firstname.lastname@example.org. To post to the mailing list, send messages to mmciflist@ndbserver.-rutgers.edu.
The review process was an active one, with a large number of people taking a close look at the dictionary and making very useful comments, corrections, and suggestions for additional data items. The New Jersey contingent of the working party met regularly, discussed responses to each of the issues that were raised on the mailing list, and made changes to the dictionary based on the results of those discussions. Updated versions of the dictionary were then posted on the Web page.
By late winter of 1996, we felt that the dictionary had assumed its final form, and we posted announcements about the mmCIF dictionary and its availability to a number of widely-read crystallographic newsgroups. These announcements have generated a small number of rather minor corrections and additions to the dictionary.
Following the IUCr meeting in Seattle, Version 1.0 of the dictionary will be released. There are still a number of wording changes that will need to be made to mmCIF dictionary definitions to bring them into alignment with the newly revised version of the CIF core dictionary, but we DO NOT ANTICIPATE ANY FURTHER REVISIONS OF SUBSTANCE to the mmCIF dictionary. In particular, the ATOM SITE records, the heart and soul of the dictionary, will not be modified. We thus encourage users of all types, including software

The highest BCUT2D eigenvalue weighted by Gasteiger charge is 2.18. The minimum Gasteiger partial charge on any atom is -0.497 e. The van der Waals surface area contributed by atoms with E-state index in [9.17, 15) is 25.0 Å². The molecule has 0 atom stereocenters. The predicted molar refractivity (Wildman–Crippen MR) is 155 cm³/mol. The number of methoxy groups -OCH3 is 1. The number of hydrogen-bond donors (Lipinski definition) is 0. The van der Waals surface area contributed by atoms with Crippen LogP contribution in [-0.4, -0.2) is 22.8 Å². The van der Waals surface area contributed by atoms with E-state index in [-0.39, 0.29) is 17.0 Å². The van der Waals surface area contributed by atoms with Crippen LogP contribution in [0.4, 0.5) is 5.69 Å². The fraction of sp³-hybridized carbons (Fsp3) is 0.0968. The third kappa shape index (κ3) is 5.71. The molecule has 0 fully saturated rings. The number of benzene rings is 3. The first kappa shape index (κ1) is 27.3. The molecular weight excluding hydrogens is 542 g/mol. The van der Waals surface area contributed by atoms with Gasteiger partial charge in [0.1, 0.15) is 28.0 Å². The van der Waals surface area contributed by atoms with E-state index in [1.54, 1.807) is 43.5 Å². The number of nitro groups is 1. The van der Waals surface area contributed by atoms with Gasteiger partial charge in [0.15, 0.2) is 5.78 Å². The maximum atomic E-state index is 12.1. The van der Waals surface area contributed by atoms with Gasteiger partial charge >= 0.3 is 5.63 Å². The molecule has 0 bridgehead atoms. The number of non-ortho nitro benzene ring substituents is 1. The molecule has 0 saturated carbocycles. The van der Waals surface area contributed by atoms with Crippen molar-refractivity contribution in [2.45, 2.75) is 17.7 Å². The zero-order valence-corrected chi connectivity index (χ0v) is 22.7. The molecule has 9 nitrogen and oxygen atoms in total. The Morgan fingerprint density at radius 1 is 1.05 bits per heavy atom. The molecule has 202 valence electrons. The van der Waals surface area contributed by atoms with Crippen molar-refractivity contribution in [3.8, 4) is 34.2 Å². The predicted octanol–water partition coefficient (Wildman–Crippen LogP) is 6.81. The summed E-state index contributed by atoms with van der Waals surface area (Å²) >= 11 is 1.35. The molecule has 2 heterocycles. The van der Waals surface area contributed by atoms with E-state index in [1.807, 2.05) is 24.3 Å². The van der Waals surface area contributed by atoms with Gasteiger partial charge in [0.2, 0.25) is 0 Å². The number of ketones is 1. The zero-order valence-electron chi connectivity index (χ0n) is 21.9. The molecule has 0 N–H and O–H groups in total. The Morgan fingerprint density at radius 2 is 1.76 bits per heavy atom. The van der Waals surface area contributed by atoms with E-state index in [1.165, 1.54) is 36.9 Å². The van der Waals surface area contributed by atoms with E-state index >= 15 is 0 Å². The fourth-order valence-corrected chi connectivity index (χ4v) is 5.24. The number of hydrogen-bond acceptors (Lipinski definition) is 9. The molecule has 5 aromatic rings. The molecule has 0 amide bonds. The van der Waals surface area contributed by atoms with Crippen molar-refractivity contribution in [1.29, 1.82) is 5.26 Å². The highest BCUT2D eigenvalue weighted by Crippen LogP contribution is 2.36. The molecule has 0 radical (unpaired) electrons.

developers, to begin working with the dictionary. We anticipate that as people begin to really use the mmCIF data structure, they will find further data items that they would like to see included, but only those data items that constitute obvious omissions to the current schema will be added to Version 1.0; true expansions of the data structure will be deferred to the eventual Version 2.0.
The development of the mmCIF dictionary and the associated DDL 2.2.1 has been an enormous task, and any list of contributors to the effort will certainly be incomplete. Still, we have so appreciated the people that have taken the time to think carefully and constructively about all of this, and we would like to recognize their efforts. But we must begin by recognizing Syd Hall, David Brown and Frank Allen, who began the entire CIF effort and who recruited us to do the extensions for macromolecular structure.